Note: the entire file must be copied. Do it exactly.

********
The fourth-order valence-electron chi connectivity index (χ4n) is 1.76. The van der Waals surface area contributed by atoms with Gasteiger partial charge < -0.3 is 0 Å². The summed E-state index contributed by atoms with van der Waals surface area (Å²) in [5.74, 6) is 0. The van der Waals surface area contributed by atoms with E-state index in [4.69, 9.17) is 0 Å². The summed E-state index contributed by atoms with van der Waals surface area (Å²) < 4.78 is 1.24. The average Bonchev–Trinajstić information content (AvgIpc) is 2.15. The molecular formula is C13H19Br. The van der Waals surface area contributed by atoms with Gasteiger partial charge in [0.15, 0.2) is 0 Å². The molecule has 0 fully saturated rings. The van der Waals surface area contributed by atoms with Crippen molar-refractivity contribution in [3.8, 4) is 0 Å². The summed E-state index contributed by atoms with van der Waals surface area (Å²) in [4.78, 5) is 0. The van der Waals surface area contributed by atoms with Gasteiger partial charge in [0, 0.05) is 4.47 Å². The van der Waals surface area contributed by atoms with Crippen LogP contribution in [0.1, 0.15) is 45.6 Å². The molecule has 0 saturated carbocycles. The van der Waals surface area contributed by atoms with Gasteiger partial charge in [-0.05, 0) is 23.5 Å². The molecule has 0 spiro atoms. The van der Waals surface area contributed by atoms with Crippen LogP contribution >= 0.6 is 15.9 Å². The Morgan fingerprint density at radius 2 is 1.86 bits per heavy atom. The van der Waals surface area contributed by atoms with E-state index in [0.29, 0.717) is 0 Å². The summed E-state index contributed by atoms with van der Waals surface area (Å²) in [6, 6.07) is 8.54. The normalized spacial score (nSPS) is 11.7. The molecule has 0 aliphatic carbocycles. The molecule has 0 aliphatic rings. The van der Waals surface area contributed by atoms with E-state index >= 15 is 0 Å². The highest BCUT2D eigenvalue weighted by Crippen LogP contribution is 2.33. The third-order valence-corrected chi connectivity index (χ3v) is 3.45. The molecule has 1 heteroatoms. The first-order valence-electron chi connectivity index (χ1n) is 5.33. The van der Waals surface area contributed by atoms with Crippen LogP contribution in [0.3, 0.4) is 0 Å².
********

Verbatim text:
The fourth-order valence-electron chi connectivity index (χ4n) is 1.76. The van der Waals surface area contributed by atoms with Gasteiger partial charge < -0.3 is 0 Å². The summed E-state index contributed by atoms with van der Waals surface area (Å²) in [5.74, 6) is 0. The van der Waals surface area contributed by atoms with E-state index in [4.69, 9.17) is 0 Å². The summed E-state index contributed by atoms with van der Waals surface area (Å²) < 4.78 is 1.24. The average Bonchev–Trinajstić information content (AvgIpc) is 2.15. The molecular formula is C13H19Br. The van der Waals surface area contributed by atoms with Gasteiger partial charge in [0.15, 0.2) is 0 Å². The molecule has 0 fully saturated rings. The van der Waals surface area contributed by atoms with Crippen molar-refractivity contribution in [3.8, 4) is 0 Å². The summed E-state index contributed by atoms with van der Waals surface area (Å²) in [4.78, 5) is 0. The van der Waals surface area contributed by atoms with Gasteiger partial charge in [0, 0.05) is 4.47 Å². The van der Waals surface area contributed by atoms with Crippen LogP contribution in [0.1, 0.15) is 45.6 Å². The molecule has 0 saturated carbocycles. The van der Waals surface area contributed by atoms with Gasteiger partial charge in [-0.05, 0) is 23.5 Å². The molecule has 0 spiro atoms. The van der Waals surface area contributed by atoms with Crippen LogP contribution >= 0.6 is 15.9 Å². The Morgan fingerprint density at radius 2 is 1.86 bits per heavy atom. The van der Waals surface area contributed by atoms with E-state index in [0.29, 0.717) is 0 Å². The summed E-state index contributed by atoms with van der Waals surface area (Å²) in [6, 6.07) is 8.54. The normalized spacial score (nSPS) is 11.7. The molecule has 0 aliphatic carbocycles. The molecule has 0 aliphatic rings. The van der Waals surface area contributed by atoms with E-state index >= 15 is 0 Å². The highest BCUT2D eigenvalue weighted by Crippen LogP contribution is 2.33. The third-order valence-corrected chi connectivity index (χ3v) is 3.45. The molecule has 1 heteroatoms. The first-order valence-electron chi connectivity index (χ1n) is 5.33. The van der Waals surface area contributed by atoms with Crippen LogP contribution in [0.3, 0.4) is 0 Å².